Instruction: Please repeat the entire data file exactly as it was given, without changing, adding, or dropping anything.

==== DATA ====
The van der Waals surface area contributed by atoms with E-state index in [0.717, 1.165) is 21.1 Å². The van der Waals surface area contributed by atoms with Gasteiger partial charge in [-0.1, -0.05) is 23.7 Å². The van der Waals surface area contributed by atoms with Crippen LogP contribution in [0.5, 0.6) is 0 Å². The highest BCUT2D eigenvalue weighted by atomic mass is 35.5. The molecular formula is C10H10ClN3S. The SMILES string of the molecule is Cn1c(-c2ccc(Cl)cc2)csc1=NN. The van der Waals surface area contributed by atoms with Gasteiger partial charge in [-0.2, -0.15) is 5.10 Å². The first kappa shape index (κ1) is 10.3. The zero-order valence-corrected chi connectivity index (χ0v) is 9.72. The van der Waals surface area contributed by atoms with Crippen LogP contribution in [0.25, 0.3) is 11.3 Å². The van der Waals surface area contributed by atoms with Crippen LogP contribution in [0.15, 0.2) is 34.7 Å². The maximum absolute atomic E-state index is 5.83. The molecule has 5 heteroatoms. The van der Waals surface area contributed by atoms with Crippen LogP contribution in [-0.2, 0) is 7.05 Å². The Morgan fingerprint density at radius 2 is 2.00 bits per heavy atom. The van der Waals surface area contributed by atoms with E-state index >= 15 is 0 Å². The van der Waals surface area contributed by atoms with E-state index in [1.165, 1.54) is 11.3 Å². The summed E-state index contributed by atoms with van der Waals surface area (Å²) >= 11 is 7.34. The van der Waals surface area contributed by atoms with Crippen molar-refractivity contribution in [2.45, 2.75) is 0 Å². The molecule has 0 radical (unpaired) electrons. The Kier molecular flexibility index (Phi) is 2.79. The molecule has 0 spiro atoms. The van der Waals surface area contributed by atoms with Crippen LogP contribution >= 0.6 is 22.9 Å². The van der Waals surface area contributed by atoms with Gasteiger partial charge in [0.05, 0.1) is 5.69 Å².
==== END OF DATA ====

The van der Waals surface area contributed by atoms with E-state index in [0.717, 1.165) is 21.1 Å². The van der Waals surface area contributed by atoms with Gasteiger partial charge in [-0.1, -0.05) is 23.7 Å². The van der Waals surface area contributed by atoms with Crippen LogP contribution in [0.5, 0.6) is 0 Å². The highest BCUT2D eigenvalue weighted by atomic mass is 35.5. The molecular formula is C10H10ClN3S. The SMILES string of the molecule is Cn1c(-c2ccc(Cl)cc2)csc1=NN. The van der Waals surface area contributed by atoms with Gasteiger partial charge in [-0.2, -0.15) is 5.10 Å². The first kappa shape index (κ1) is 10.3. The zero-order valence-corrected chi connectivity index (χ0v) is 9.72. The van der Waals surface area contributed by atoms with Crippen LogP contribution in [0.25, 0.3) is 11.3 Å². The van der Waals surface area contributed by atoms with Crippen LogP contribution in [0.15, 0.2) is 34.7 Å². The maximum absolute atomic E-state index is 5.83. The molecule has 5 heteroatoms. The van der Waals surface area contributed by atoms with Crippen LogP contribution in [-0.2, 0) is 7.05 Å². The Morgan fingerprint density at radius 2 is 2.00 bits per heavy atom. The van der Waals surface area contributed by atoms with E-state index >= 15 is 0 Å². The van der Waals surface area contributed by atoms with E-state index in [1.165, 1.54) is 11.3 Å². The summed E-state index contributed by atoms with van der Waals surface area (Å²) >= 11 is 7.34. The van der Waals surface area contributed by atoms with Crippen molar-refractivity contribution in [2.45, 2.75) is 0 Å². The molecule has 0 radical (unpaired) electrons. The Kier molecular flexibility index (Phi) is 2.79. The molecule has 0 spiro atoms. The van der Waals surface area contributed by atoms with Crippen LogP contribution >= 0.6 is 22.9 Å². The van der Waals surface area contributed by atoms with Gasteiger partial charge in [0.05, 0.1) is 5.69 Å².